A ball of fire erupts from a building housing various international media, including The Associated Press, after an Israeli airstrike on Saturday, May 15, 2021 in Gaza City. (Photo: AP/PTI)
Pro-Palestinian protesters took to the streets of Los Angeles, Boston, Philadelphia and other US cities to demand an end to Israeli airstrikes over the Gaza Strip.
Thousands of people shut down traffic on a major thoroughfare in west Los Angeles on Saturday as they marched two miles from outside the federal building to the Israeli consulate. The protesters waved signs that said free Palestine and shouted long live intifada, or uprising.
In San Francisco, a raucous crowd banged drums and yelled Palestine will be free as they marched across the Mission district to Dolores Park.
A similar scene played out in Boston as protesters walked a short distance from Copley Square to the Israeli Consulate for New England, blocking traffic.
Footage on social media shows protesters unfurl a banner in the colors of the Palestinian flag with the words Free Palestine while standing on top of the awning of the building where the consulate is located.
In Washington, thousands of protesters streamed from the Washington Monument and to the National Archives. In Philadelphia, demonstrators filled Rittenhouse Square to decry US support for Israel.
At a protest in Pittsburgh, one speaker called on lawmakers to put restrictions on how Israel can spend aid from the United States.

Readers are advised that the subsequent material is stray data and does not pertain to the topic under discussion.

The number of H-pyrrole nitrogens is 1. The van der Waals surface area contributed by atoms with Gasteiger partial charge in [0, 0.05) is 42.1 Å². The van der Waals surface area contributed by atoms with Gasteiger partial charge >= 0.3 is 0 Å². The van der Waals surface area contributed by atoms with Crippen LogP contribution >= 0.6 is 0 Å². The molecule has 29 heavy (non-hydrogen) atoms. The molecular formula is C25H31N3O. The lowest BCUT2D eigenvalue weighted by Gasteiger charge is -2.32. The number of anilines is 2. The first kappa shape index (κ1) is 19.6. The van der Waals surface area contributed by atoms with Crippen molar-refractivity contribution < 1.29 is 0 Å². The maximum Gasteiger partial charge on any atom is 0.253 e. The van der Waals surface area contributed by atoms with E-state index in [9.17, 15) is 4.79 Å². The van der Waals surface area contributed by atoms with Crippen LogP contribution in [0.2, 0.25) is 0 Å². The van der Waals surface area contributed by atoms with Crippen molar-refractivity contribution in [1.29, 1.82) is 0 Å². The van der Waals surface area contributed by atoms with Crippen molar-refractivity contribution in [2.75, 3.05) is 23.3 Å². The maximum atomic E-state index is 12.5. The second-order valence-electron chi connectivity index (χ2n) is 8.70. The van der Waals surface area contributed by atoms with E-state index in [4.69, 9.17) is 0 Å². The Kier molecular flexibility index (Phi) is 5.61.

The protests were stoked by five days of mayhem that left at least 145 Palestinians dead in Gaza and eight dead on the Israeli side. The violence, set off by Hamas firing a rocket into Israel on Monday, came after weeks of mounting tensions and heavy-handed Israeli measures in contested Jerusalem.
Israel stepped up its assault and slammed the Gaza Strip with airstrikes Saturday, in a dramatic escalation that included bombing the home of a senior Hamas leader, killing a family of 10 in a refugee camp and destroying a building that house the offices of The Associated Press and other media.
(Only the headline and picture of this report may have been reworked by the Business Standard staff; the rest of the content is auto-generated from a syndicated feed.)
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